Think they’ll give up easily? Well as one placard on display put it: “Ask how long they wait to pee whilst on shift.”
Ruhiya Al Hassan has just finished a 12-hour night shift – but spent the morning on the picket line before going back to work tonight.
“I don’t want to, but I have to,” says Ruhiya.
She has been a nurse 25 years and says she can’t believe how bad pay and conditions have become.
“It’s not OK. We need to keep our patients safe” she adds.
Ruhiya says she loves working as a nurse and can put up with the pressures of working in intensive care, but she cannot “cope with the cost of living crisis”
Sky’s deputy political editor Sam Coates asks if the country is getting the “kind of levelling up that we were promised in the 2019 general election by Boris Johnson”.
Mr Sunak says the government is “completely committed” to levelling up across the UK.
He says: “If you look at how we’re spending this money it is disproportionally benefiting people in the northeast and northwest and that’s great.
“Part of what the former prime minister said is actually one of the criteria’s in this fund.”
He goes on to say the the fund looks at the previous investment in areas and tries to correct it.
“We remain committed to delivering it,” he adds.
Asked if he was 100% committed to the current plans for HS2, Mr Sunak does not provide an answer and the Q&A session comes to a conclusion.
As we reported at 12.56pm, Rishi Sunak flew to Blackpool from London for today’s events.
He is asked why he did this when there’s a climate emergency, and why money is not being provided to reopen the airport for commercial flights.
Mr Sunak gives a similar answer as has been trotted out for the two times he flew internally in the UK last week – that he needs to fly to “do lots of things in one day”.
He adds that he is “not travelling around it just for my own enjoyment”.
On Blackpool, he says the city is getting £40m to invest in a university campus focused on net zero.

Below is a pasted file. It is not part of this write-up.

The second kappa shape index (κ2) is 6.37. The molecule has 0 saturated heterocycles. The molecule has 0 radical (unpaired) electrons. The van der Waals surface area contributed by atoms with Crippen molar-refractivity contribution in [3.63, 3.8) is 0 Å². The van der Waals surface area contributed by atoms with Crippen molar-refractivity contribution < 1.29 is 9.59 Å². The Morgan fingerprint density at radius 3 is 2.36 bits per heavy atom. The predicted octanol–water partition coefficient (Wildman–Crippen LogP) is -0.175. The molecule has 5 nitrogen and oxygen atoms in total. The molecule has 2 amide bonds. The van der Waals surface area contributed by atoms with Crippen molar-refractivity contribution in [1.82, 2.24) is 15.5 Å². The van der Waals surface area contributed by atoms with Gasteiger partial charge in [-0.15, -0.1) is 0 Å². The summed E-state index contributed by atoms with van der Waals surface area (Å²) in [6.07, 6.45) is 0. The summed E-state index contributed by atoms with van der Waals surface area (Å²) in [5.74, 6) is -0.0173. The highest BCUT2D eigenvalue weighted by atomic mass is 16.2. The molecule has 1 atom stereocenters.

It had already received £40m as part of a previous scheme, Mr Sunak adds.
This will be for a “King’s Cross” kind of regeneration – and that people in Blackpool are “probably really excited”.
Rishi Sunak gets asked about Sir James Dyson criticising his tax policies after the entrepreneur said his strategy is “shortsighted” and “stupid”.
The PM rejects the criticism and says he is cutting taxes for some businesses, including cafes and restaurants in the Spring, as well as small businesses who are investing.
He says you can write off £1m in investment for small and medium-sized businesses each year, which he thinks is incredibly generous and does not happen in any other country.
By doing that, he says they will then be able to cut taxes for other businesses.
Rishi Sunak is now asked if he can vow that he will not put income tax or any taxes up “by a penny before the next election”.
The prime minster says that as a Conservative he wants to cut taxes.
“I wish I could do that tomorrow but the reason we can’t is because of all the reasons you know,” he says.
“We had a massive pandemic for two years. We had to shut the country down, do a bunch of extraordinary things – that didn’t come cheap.
“And then we’ve got this war going on, which is having an enormous impact on inflation and interest rates. And that’s meant that the public finances and the trajectory of our debt is not where it needs to be.
“The worst thing I could do is promise you a bunch of things that sound great, but ultimately just make the situation worse.”
After a number of questions about Morecambe from locals, the PM turns to the media.
He is asked about the fact his cabinet has more members representing Surrey than the north of England, and if this has impacted the decision-making process.
Mr Sunak points out that the North is getting more money per capita than London and the South East are.
Referencing the cabinet makeup, Mr Sunak says “most people just want people who can get on and do the job” and deliver on the government’s pledges.
He also says he was the most northern-sitting chancellor in some decade – assuming he means in England, as Labour chancellor Gordon Brown was an MP in Scotland when he had the job under Tony Blair from 1997 to 2007,
He also says he is the PM in “one of the most northern seats” for some time.
Mr Blair was the MP for Sedgefield – which is 20 miles north of Rishi Sunak’s Richmond seat.
The PM says his commitment to the North is “incredibly important”, and also personal.